Blob World

This is wonderful. There’s a guy on YouTube, going by the name of Primer, who uses a computer model to explore evolutionary concepts, which he discusses on his YouTube channel.

Visually, it’s all very simple but there is something remarkably appealing about watching these amorphous blobs evolve and survive as he discusses the concepts being displayed.

It gets better though. Jasper Palfree at MinuteLabs have taken Primer’s simulator and made an online gadget that allows you to play around with the initial settings and watch the blobs evolve.

The blobs have three traits — speed, sight and sense range — all of which mutate at a predetermined rate. You can choose both the initial values for these traits and the rate of variance, and then you let it run and see what happens.

It’s fascinating.

Evolution: The Beginning

First released in 2014, Evolution from North Star Games is an award-winning board game where 2 – 6 players adapt species in an ever changing ecosystem with hungry predators and limited resources. On their website, the publisher is keen to point out that this game has been used in the evolutionary biology department at the University of Oxford and featured in the world’s leading scientific journal, Nature.

Evolution: The Beginning takes ideas and concepts from Evolution to make a fun, and very playable, strategy game in which you adapt your species to survive and grow in a changing ecosystem.

The rules of the game are remarkably simple, making it a very easy game to learn, something that is helped immeasurably by the two (very slightly different) player aids which help you remember what you can do and when.

On each player’s turn, the player first places two food tokens in the watering hole and places a card face down in front of them to create a new species. The player then draws three more cards. These can be placed face down to enlarge the population of an existing species or create a new species. Alternatively, these cards can be used to add up to three traits to a species, and this is where the fun begins.

By default, each species can eat only from the watering hole and this supply is very limited indeed. So species will have to adapt — to become carnivores or scavengers so they can prey on other species, or grow long necks in order to reach food from the excess food pile. And once the carnivores evolve, other species will need to gain defensive traits such as flying, burrowing or speed.

As the game progresses, and the ecosystem changes, traits can also be discarded. This becomes important as each species can only have a maximum of three traits.

Once the player has played all of the cards he wants to play, his populations must eat. Any population that has not found food by this point dies and, once a species runs out of population it goes extinct.

When the cards run out, the game is over and points are totted up, the winner being the player who managed to consume the most food.

Over the course of the last week or so, Evolution: The Beginning has quickly become a firm favourite in our household. The game’s theme is so well integrated into the mechanics that each game becomes an evolutionary arms race as we watch species evolve, grow and go extinct.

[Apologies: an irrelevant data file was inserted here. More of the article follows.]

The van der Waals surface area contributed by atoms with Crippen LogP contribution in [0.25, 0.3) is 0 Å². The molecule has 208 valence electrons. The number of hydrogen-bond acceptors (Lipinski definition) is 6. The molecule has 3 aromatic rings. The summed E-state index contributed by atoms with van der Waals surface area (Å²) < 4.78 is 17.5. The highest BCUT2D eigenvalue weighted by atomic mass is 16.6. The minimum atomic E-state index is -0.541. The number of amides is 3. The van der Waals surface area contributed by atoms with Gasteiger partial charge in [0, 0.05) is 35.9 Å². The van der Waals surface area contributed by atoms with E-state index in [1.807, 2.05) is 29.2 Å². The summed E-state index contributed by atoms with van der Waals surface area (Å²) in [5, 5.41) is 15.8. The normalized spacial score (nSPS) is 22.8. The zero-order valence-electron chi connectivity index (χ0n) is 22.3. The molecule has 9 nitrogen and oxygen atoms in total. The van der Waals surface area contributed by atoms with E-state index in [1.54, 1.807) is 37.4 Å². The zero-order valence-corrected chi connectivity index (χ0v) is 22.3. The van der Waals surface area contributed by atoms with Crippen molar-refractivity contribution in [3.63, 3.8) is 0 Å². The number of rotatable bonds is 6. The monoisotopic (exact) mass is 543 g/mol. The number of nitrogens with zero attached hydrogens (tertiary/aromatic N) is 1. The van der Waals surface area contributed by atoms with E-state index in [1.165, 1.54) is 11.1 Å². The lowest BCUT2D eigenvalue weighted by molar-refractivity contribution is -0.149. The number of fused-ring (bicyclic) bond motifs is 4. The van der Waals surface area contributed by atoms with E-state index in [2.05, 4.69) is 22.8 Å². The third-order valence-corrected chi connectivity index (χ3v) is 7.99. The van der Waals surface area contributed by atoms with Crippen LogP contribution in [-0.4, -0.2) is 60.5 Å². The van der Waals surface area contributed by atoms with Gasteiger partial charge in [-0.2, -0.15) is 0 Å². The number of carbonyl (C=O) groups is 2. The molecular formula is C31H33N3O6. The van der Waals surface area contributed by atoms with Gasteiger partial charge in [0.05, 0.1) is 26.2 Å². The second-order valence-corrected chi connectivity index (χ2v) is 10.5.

Appropriately enough, it’s a very tactical game — any grand strategies you might have had vanish as soon as flying carnivores appear on the scene — and one that is beautifully balanced. It may just be us, but every game we have played so far has been surprisingly close.

All in all, Evolution: The Beginning is a marvelously playable and incredibly enjoyable game that also manages to give you a god’s eye view of the interplay between species and their environment.

It’s possible that the relatively limited number of traits may lead to things becoming a bit repetitive at some point in the future but, by the time that happens, we will all be ready to start on the full size version.

Gnome, Evolution, Nextcloud and the joy of integration

Way back in the mists of 2007, when I started using Ubuntu, the default email client was Evolution. The thing about Evolution is that it is much more than just and email client and, like Microsoft Outlook, seeks to be a full fat personal information manager with a calendar and task list built in. Back then, I was using it just for email and it always felt a bit cluttered for my needs.

Time wore on and I eventually abandoned Evolution in favour of web based email clients — namely Gmail.

A few years ago, I started to worry about just how much of my online activities were being managed by Google and started stepping away from and reducing my dependence on a single company. I started using NextCloud for my task list and calendar and moved back to a desktop email client.

I did think about going back to Evolution but, remembering how cluttered it had felt over a decade ago, started using Geary instead. And Geary is a very nice, very simple client — if you have several email accounts and want to keep track of them with a minimum of fuss then Geary really is worth a look.

At the start of this year, I replaced my laptop with a decent workstation and a much larger monitor and, on the operating system front, switched from Antergos to OpenSUSE Tumbleweed. Since Evolution is included by default, I thought I’d give it another look.

It’s Superb.

With my NextCloud account set up in Gnome, my contacts and calendars are automatically imported and setting up my email accounts is a breeze. And this means that I very quickly have everything in one place and working together very nicely indeed.

I still wouldn’t want to use it on a laptop because while Evolution is a very powerful piece of software, it does need a decent sized screen to avoid feeling cluttered.